10. ^ Baker M, Mackenzie IR, Pickering-Brown SM, Gass J, Rademakers R, Lindholm C, Snowden J, Adamson J, Sadovnick AD, Rollinson S, Cannon A, Dwosh E, Neary D, Melquist S, Richardson A, Dickson D, Berger Z, Eriksen J, Robinson T, Zehr C, Dickey CA, Crook R, McGowan E, Mann D, Boeve B, Feldman H, Hutton M (August 2006). "Mutations in progranulin cause tau-negative frontotemporal dementia linked to chromosome 17". Nature. 442 (7105): 916–9. Bibcode:2006Natur.442..916B. doi:10.1038/nature05016. PMID 16862116. 
  11. ^ Cruts M, Gijselinck I, van der Zee J, Engelborghs S, Wils H, Pirici D, Rademakers R, Vandenberghe R, Dermaut B, Martin JJ, van Duijn C, Peeters K, Sciot R, Santens P, De Pooter T, Mattheijssens M, Van den Broeck M, Cuijt I, Vennekens K, De Deyn PP, Kumar-Singh S, Van Broeckhoven C (August 2006). "Null mutations in progranulin cause ubiquitin-positive frontotemporal dementia linked to chromosome 17q21". Nature. 442 (7105): 920–4. Bibcode:2006Natur.442..920C. doi:10.1038/nature05017. PMID 16862115. 
  12. ^ Nielsen SR, Quaranta V, Linford A, Emeagi P, Rainer C, Santos A, Ireland L, Sakai T, Sakai K, Kim YS, Engle D, Campbell F, Palmer D, Ko JH, Tuveson DA, Hirsch E, Mielgo A, Schmid MC (May 2016). "Macrophage-secreted granulin supports pancreatic cancer metastasis by inducing liver fibrosis". Nature Cell Biology. 18 (5): 549–60. doi:10.1038/ncb3340. PMID 27088855.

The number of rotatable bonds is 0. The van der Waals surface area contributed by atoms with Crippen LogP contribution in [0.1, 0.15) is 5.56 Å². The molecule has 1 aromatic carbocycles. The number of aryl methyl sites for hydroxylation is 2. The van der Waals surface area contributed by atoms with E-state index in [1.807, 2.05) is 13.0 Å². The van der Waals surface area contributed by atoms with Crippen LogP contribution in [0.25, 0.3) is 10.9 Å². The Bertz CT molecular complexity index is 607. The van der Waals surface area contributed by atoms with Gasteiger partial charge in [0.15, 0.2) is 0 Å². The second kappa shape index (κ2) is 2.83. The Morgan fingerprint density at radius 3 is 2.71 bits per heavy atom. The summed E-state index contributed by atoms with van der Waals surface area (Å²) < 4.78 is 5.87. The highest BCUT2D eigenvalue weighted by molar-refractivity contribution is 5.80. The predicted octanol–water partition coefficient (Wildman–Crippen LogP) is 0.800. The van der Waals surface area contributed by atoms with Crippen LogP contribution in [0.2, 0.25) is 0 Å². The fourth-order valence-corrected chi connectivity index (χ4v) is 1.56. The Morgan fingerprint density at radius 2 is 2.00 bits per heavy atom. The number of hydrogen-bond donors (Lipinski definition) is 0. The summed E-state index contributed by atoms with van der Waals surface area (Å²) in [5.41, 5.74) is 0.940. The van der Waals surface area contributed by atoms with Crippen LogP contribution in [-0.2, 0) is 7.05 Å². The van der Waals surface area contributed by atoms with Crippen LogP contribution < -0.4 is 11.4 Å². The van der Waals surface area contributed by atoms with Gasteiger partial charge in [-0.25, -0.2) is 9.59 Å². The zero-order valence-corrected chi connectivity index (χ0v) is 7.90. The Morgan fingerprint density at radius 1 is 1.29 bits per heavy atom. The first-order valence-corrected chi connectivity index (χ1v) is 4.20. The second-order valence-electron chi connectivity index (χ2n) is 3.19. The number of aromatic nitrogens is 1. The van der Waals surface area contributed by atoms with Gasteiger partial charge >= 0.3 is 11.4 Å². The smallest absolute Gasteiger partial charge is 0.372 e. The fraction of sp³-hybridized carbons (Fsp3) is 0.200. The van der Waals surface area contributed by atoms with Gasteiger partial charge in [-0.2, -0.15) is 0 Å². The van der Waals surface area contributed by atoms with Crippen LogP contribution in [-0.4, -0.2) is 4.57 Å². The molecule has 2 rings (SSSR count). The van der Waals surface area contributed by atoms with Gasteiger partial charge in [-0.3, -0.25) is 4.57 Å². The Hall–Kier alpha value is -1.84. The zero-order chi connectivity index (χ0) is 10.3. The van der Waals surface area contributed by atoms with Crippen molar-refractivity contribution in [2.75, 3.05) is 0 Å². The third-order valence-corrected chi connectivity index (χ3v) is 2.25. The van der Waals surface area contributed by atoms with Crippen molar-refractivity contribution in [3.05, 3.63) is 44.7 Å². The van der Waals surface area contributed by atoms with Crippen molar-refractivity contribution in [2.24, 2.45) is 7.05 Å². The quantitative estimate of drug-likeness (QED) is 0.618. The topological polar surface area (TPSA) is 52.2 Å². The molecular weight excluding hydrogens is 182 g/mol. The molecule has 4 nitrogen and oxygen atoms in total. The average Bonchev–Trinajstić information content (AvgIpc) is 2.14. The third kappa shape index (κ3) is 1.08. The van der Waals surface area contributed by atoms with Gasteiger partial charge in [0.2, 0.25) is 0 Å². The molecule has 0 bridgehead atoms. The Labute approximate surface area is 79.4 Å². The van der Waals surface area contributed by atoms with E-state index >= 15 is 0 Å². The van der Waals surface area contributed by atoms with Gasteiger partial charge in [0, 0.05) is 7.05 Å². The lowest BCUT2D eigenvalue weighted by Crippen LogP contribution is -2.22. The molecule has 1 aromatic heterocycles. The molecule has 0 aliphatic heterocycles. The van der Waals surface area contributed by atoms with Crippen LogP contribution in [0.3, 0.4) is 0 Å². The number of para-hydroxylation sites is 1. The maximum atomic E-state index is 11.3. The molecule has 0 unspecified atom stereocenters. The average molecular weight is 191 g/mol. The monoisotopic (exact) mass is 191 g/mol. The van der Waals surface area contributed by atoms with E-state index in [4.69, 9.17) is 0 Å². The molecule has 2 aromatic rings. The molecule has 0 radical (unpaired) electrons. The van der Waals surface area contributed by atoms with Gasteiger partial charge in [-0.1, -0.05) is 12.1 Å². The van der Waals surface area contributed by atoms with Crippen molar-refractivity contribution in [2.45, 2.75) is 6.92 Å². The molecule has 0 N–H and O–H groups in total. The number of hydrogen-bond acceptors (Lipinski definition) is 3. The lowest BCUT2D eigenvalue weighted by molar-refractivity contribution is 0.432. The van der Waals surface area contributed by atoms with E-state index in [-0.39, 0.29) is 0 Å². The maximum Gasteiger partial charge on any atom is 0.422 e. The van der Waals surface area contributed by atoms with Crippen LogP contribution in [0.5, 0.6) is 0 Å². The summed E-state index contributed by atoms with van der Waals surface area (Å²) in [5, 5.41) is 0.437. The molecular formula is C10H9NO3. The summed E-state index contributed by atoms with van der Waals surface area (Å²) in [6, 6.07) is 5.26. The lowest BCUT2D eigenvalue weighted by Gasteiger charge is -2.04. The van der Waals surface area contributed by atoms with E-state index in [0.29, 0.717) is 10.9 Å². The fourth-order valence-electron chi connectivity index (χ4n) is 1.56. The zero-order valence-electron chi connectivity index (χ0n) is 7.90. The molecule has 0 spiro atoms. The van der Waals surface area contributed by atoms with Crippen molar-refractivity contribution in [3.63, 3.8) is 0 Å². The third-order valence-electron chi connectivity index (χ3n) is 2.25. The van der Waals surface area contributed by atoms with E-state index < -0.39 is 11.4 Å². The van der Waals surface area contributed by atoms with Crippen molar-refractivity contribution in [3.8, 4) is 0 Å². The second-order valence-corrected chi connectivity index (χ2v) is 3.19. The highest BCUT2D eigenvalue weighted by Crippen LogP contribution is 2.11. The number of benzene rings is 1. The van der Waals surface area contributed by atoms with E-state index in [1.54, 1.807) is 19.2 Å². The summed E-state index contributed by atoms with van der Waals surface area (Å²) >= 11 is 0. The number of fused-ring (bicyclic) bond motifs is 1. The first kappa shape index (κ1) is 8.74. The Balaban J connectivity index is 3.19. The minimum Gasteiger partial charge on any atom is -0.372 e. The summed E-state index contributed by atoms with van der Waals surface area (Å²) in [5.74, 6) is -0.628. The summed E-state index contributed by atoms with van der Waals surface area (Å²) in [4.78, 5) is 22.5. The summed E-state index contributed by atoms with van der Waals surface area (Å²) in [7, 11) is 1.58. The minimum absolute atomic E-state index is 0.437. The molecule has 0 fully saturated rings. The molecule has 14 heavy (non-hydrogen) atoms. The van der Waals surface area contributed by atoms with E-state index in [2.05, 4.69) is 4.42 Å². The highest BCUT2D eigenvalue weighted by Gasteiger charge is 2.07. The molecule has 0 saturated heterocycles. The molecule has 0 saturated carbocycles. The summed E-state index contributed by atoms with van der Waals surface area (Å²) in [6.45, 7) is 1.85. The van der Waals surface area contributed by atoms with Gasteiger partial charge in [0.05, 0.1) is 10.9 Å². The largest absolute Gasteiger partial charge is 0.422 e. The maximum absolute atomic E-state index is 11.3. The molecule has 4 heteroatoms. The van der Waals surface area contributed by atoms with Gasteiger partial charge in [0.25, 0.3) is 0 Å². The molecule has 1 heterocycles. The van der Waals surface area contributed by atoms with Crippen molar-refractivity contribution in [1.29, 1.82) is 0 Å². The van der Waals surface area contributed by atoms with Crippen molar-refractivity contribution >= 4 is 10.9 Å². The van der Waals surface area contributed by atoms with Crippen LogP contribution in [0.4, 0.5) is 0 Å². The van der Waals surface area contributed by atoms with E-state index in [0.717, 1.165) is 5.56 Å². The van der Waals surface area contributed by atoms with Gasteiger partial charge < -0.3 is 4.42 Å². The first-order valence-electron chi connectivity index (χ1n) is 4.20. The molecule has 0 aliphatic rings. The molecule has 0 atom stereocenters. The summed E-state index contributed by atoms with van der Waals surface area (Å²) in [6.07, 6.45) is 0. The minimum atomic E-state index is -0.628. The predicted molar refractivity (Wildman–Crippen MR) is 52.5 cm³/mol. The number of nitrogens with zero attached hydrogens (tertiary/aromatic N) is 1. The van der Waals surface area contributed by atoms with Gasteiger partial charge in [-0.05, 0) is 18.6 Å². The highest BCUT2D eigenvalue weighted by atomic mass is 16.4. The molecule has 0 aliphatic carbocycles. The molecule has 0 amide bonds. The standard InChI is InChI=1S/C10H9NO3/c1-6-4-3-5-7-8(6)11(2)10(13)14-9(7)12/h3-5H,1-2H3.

13. ^ Faber I, Prota JR, Martinez AR, Lopes-Cendes I, França MC (January 2017). "A new phenotype associated with homozygous GRN mutations: complicated spastic paraplegia". European Journal of Neurology. 24 (1): e3–e4. doi:10.1111/ene.13194. PMID 28000352. 
  14. ^ Hoque M, Young TM, Lee CG, Serrero G, Mathews MB, Pe'ery T (March 2003). "The growth factor granulin interacts with cyclin T1 and modulates P-TEFb-dependent transcription". Molecular and Cellular Biology. 23 (5): 1688–702. doi:10.1128/MCB.23.5.1688-1702.2003. PMC 151712Freely accessible. PMID 12588988. 
  15. ^ Zhou Y, Li L, Liu Q, Xing G, Kuai X, Sun J, Yin X, Wang J, Zhang L, He F (May 2008). "E3 ubiquitin ligase SIAH1 mediates ubiquitination and degradation of TRB3". Cellular Signalling. 20 (5): 942–8. doi:10.1016/j.cellsig.2008.01.010. PMID 18276110. 

Further reading[edit]

External links[edit]